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Git Flow and why it is important to maintain history correctly

rasenkod profile image Evgeniy Shteiner ・4 min read

Hello, in this article I will speak about reasons why it is important to maintain a history, as well as we will consider one of the ways to do it. This is my first article and I was inspired to write it at Appus Studio, where we also discuss how to work with git and choose the best approach for each project.

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When maintaining your history, try to follow these 2 rules:

  1. Master branch should contain only logically completed commits, for example, task A is done or bug B is fixed.

  2. History should not be branchy and confusing with numerous merge commits. In other words, it's better to use rebase instead of merge.

The history of a discrete form, when each commit is logically completed, allows you to work faster and solve problems in the future. For example, you need to do an identical task to task "A" after a while, or you find out that after adding this task, something works incorrectly. You can easily view all the changed files in one commit or checkout to this commit to test if this logic is not in the project anymore or if it has been changed. Also in git, there is a mode to help you search for bugs with git bisect. It helps a developer find a commit in a given range where the bug appeared. If you have a lot of intermediate commits, or worse, if your commits include not compiled code, it is very difficult to use and your development process will be at least 20% slower.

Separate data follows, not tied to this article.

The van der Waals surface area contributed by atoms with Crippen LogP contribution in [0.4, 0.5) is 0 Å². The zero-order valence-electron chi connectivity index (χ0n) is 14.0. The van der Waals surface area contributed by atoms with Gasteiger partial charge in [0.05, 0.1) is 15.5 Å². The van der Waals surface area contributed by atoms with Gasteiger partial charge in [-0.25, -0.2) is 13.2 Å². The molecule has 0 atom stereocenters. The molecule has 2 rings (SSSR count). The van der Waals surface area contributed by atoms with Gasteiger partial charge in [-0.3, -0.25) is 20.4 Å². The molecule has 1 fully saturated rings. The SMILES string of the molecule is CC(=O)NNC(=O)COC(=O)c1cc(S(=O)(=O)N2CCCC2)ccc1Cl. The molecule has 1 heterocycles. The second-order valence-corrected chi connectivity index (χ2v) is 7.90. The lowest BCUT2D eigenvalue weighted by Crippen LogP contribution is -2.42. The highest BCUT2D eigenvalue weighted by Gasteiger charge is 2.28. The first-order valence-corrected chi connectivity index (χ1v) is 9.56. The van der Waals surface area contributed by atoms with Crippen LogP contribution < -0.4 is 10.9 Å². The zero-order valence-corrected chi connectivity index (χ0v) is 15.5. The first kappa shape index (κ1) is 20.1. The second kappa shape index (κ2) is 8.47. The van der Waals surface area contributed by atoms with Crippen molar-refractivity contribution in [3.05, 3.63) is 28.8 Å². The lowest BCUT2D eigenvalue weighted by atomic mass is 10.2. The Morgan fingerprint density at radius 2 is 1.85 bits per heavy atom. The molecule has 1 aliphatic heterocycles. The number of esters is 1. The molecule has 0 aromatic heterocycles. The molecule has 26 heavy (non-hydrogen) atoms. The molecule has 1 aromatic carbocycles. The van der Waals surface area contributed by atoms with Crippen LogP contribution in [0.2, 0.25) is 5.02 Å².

Rebasing instead of merging is better, and let me illustrate it. For instance, I work in the dev branch, for a certain period and I have done 3 tasks (f1, f2, f3), and my colleague Alex has also done 3 (c1, c2, c3).

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And then it becomes necessary to put all our changes together and we decide to use merging. If we merge my branches into dev and then do it with Alex’s branches, this is what we get:

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Above is the result of only two of the developers committing, so it’s hard to imagine what happens when 3-4 people work on the project and each does several commits in each branch. Obviously, in this case, your history will be even more confusing.

If you use rebase and add up all the branches one by one, you obtain the following result:

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But it only is convenient if you rebase a branch with just 1-2 commits, or if you know that you will not have a lot of conflicts with the code that is already in dev. Since the rebase applies commit one by one, the following scenario is possible: you resolve conflicts in one of the first commits, and then in the following commits you have conflicts with the same files that you worked with and as a result, you resolve conflicts with your own code, which is extremely inconvenient and time-consuming. You probably thought that in this case, it is better to use merge after all. The question is controversial and depends on what kind of commits there are in your branch. If they are big and you worked on each of them for about a week, then yes, but if they all relate to some task, then it is better to squash commits by making one commit from this branch, and then rebase this commit to dev.